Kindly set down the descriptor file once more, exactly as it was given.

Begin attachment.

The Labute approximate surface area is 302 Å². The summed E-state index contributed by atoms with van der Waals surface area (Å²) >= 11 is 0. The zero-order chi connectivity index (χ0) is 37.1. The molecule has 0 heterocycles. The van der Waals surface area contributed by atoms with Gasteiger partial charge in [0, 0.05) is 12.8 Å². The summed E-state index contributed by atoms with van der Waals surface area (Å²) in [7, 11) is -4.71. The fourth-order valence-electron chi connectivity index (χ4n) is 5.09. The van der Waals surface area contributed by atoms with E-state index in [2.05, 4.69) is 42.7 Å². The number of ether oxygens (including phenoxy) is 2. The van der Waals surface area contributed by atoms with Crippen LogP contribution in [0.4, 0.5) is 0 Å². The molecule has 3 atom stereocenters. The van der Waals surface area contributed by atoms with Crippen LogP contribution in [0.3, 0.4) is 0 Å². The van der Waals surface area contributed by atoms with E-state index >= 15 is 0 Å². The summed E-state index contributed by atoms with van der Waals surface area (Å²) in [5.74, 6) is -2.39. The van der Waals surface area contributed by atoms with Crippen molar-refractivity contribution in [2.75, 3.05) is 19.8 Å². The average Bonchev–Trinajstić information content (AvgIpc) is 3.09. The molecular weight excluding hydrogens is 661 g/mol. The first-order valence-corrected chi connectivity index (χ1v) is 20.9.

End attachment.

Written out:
The Labute approximate surface area is 302 Å². The summed E-state index contributed by atoms with van der Waals surface area (Å²) >= 11 is 0. The zero-order chi connectivity index (χ0) is 37.1. The molecule has 0 heterocycles. The van der Waals surface area contributed by atoms with Gasteiger partial charge in [0, 0.05) is 12.8 Å². The summed E-state index contributed by atoms with van der Waals surface area (Å²) in [7, 11) is -4.71. The fourth-order valence-electron chi connectivity index (χ4n) is 5.09. The van der Waals surface area contributed by atoms with E-state index in [2.05, 4.69) is 42.7 Å². The number of ether oxygens (including phenoxy) is 2. The van der Waals surface area contributed by atoms with Crippen LogP contribution in [0.4, 0.5) is 0 Å². The molecule has 3 atom stereocenters. The van der Waals surface area contributed by atoms with Crippen LogP contribution in [0.3, 0.4) is 0 Å². The van der Waals surface area contributed by atoms with E-state index >= 15 is 0 Å². The summed E-state index contributed by atoms with van der Waals surface area (Å²) in [5.74, 6) is -2.39. The van der Waals surface area contributed by atoms with Crippen molar-refractivity contribution in [2.75, 3.05) is 19.8 Å². The average Bonchev–Trinajstić information content (AvgIpc) is 3.09. The molecular weight excluding hydrogens is 661 g/mol. The first-order valence-corrected chi connectivity index (χ1v) is 20.9.